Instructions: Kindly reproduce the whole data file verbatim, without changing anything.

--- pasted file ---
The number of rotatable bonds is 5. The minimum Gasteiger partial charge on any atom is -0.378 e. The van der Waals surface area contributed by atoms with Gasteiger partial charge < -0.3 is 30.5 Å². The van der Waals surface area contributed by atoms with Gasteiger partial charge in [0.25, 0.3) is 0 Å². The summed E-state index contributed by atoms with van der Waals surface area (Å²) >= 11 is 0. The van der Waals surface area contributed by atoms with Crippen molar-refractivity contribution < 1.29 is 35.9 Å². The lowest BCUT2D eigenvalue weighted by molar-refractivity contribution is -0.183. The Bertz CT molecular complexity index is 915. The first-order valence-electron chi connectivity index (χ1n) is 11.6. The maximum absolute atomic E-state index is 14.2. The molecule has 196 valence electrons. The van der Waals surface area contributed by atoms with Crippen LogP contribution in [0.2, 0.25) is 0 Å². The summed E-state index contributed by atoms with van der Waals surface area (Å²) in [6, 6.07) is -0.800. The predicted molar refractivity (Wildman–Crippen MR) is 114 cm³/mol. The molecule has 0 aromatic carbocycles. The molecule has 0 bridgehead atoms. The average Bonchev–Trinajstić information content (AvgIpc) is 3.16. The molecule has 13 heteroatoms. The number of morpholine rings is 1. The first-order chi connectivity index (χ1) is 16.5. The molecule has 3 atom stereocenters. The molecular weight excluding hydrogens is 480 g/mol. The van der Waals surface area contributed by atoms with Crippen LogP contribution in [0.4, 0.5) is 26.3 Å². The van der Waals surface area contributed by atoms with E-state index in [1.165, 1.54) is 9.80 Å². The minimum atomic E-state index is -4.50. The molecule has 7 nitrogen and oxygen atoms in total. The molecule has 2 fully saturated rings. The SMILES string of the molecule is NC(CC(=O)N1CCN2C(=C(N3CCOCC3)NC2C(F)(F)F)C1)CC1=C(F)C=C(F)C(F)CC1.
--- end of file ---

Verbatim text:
The number of rotatable bonds is 5. The minimum Gasteiger partial charge on any atom is -0.378 e. The van der Waals surface area contributed by atoms with Gasteiger partial charge < -0.3 is 30.5 Å². The van der Waals surface area contributed by atoms with Gasteiger partial charge in [0.25, 0.3) is 0 Å². The summed E-state index contributed by atoms with van der Waals surface area (Å²) >= 11 is 0. The van der Waals surface area contributed by atoms with Crippen molar-refractivity contribution < 1.29 is 35.9 Å². The lowest BCUT2D eigenvalue weighted by molar-refractivity contribution is -0.183. The Bertz CT molecular complexity index is 915. The first-order valence-electron chi connectivity index (χ1n) is 11.6. The maximum absolute atomic E-state index is 14.2. The molecule has 196 valence electrons. The van der Waals surface area contributed by atoms with Crippen LogP contribution in [0.2, 0.25) is 0 Å². The summed E-state index contributed by atoms with van der Waals surface area (Å²) in [6, 6.07) is -0.800. The predicted molar refractivity (Wildman–Crippen MR) is 114 cm³/mol. The molecule has 0 aromatic carbocycles. The molecule has 0 bridgehead atoms. The average Bonchev–Trinajstić information content (AvgIpc) is 3.16. The molecule has 13 heteroatoms. The number of morpholine rings is 1. The first-order chi connectivity index (χ1) is 16.5. The molecule has 3 atom stereocenters. The molecular weight excluding hydrogens is 480 g/mol. The van der Waals surface area contributed by atoms with Crippen LogP contribution in [0.4, 0.5) is 26.3 Å². The van der Waals surface area contributed by atoms with E-state index in [1.165, 1.54) is 9.80 Å². The minimum atomic E-state index is -4.50. The molecule has 7 nitrogen and oxygen atoms in total. The molecule has 2 fully saturated rings. The SMILES string of the molecule is NC(CC(=O)N1CCN2C(=C(N3CCOCC3)NC2C(F)(F)F)C1)CC1=C(F)C=C(F)C(F)CC1.